I was hanging out last Friday night when I came upon an unusual sight: my roommate wearing a red tutu and golden heels. It’s not that I’m completely unfamiliar with the getup; he wore something similar for Halloween last year. But there was something strange about the whole experience.
I was at the QPenn drag show in College Hall — my first drag show — and one of my first events with the lesbian, gay, bisexual, transgender and queer community. Miss Lisa Lisa, who referred to herself as a transsexual, led the audience through the evening of drag-queen performances. At one point, Lisa Lisa paused to ask the lesbians in the audience to cheer. Then she asked the straight women, and then the gay guys. Loud cheers and some enthusiastic yelling met all three questions. And then she asked the straight guys to cheer. Obligingly, my friend, College sophomore Sebastian Rowland, and I put our hands together and started yelling. And no one else did. Just us. Out of about 60 people, just the two of us.
We felt discomfort, some embarrassment and a large amount of awkward humor. The question is: why? In everyday life, sexual minorities are generally invisible. With some exceptions, we have no idea about the gender or sexual identity of the people we pass. This is true for strangers, but it’s also probably true of people we know and love; we may not have a clear idea about the gender or sexual identity of our friends or of our family either. Maybe we’re not even sure about ourselves.
For that single brief moment at the drag show, my sexual identity was on display. For the first time, my friend and I were obviously a sexual minority. But I’m ultimately glad I had this experience. Being a minority at this event got me out of my comfort zone, and emphasized that discomfort with exploring gender or sexual identity is completely unnecessary.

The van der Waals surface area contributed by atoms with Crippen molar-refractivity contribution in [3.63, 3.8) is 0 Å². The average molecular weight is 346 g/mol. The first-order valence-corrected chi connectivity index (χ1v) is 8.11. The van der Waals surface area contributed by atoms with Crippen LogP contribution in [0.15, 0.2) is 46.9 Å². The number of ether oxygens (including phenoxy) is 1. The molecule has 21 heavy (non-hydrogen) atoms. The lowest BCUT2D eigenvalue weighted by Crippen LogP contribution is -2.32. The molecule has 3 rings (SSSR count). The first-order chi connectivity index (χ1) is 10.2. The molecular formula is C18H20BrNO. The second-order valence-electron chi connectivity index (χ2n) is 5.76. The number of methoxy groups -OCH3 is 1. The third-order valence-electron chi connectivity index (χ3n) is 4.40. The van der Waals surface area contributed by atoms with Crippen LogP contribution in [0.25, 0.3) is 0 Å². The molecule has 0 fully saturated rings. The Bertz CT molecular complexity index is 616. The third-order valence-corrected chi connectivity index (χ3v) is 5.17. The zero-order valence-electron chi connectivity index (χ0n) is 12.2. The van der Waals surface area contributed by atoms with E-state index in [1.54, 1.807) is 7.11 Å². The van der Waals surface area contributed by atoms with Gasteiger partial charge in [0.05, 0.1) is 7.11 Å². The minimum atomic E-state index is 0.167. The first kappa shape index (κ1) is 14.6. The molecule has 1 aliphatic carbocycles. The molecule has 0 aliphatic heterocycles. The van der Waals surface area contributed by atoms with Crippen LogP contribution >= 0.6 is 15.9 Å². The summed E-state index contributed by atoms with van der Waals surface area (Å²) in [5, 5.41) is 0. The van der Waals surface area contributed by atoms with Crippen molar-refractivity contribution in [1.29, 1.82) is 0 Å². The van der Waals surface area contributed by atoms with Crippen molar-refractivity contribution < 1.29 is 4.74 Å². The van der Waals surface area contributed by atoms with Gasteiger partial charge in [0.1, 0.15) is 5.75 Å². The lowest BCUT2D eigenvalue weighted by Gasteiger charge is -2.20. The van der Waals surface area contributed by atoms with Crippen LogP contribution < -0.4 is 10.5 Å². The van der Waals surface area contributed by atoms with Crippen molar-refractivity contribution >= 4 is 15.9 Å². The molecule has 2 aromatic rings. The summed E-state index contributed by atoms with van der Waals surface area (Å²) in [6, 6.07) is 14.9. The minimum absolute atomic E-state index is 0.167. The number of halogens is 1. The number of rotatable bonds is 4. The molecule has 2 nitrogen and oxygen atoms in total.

Beyond all the banter, the sexual jokes and the display of cross-dressing prowess, drag shows bring up questions about personal identity. If an individual hasn’t found a community to help them “articulate concepts of gender and sexuality,” explained College sophomore and QPenn treasurer Victor Galli, it’s “easy for them to think ‘oh, I don’t like rainbows or feather boas, so I must be heterosexual then.’” Or they may “have a variant gender identity, but not realize it because of their comfort with their own sexuality,” Galli said. Drag shows intentionally confuse the stereotypes and assumptions.
Those of us who are heterosexual, said Rowland, “are encouraged not to explore these issues because it automatically categorizes us as LGBTQ.” Both heterosexuals and those in the LGBTQ community are stereotyped in ways that define them as separate and distinct.
This separation is wrong. “I love hearing our advocacy/our community referred to as ‘LGBTQA,’” Wharton and Engineering sophomore and Lambda Alliance president Tyler Ernst wrote in an e-mail. The “A” that he includes stands for allies: those who speak out on behalf of LGBTQ rights “purposefully with a larger advocacy goal always in mind.”
Ernst added that friends are “especially important” as well, “because every time a non-LGBTQ person makes an LGBTQ friend, it makes gender/sexual minorities a little less scary, a little less foreign.”
Though a drag show certainly isn’t representative of the LGBTQ community, it shows that there are circumstances where gay and straight communities are too separate. On the one hand, that speaks to the nature of drag shows; there are certainly more comfortable places and ways to interact with the LGBTQ community. But we heterosexuals should not be so uncomfortable with questioning our gender identity, and people of all identities need to intentionally be a part of the same community more often.
Russell Trimmer is a Wharton sophomore from Lexington, Va . His e-mail address is email@example.com. Russell-ing the Leaves appears on alternate Fridays.Comments powered by Disqus
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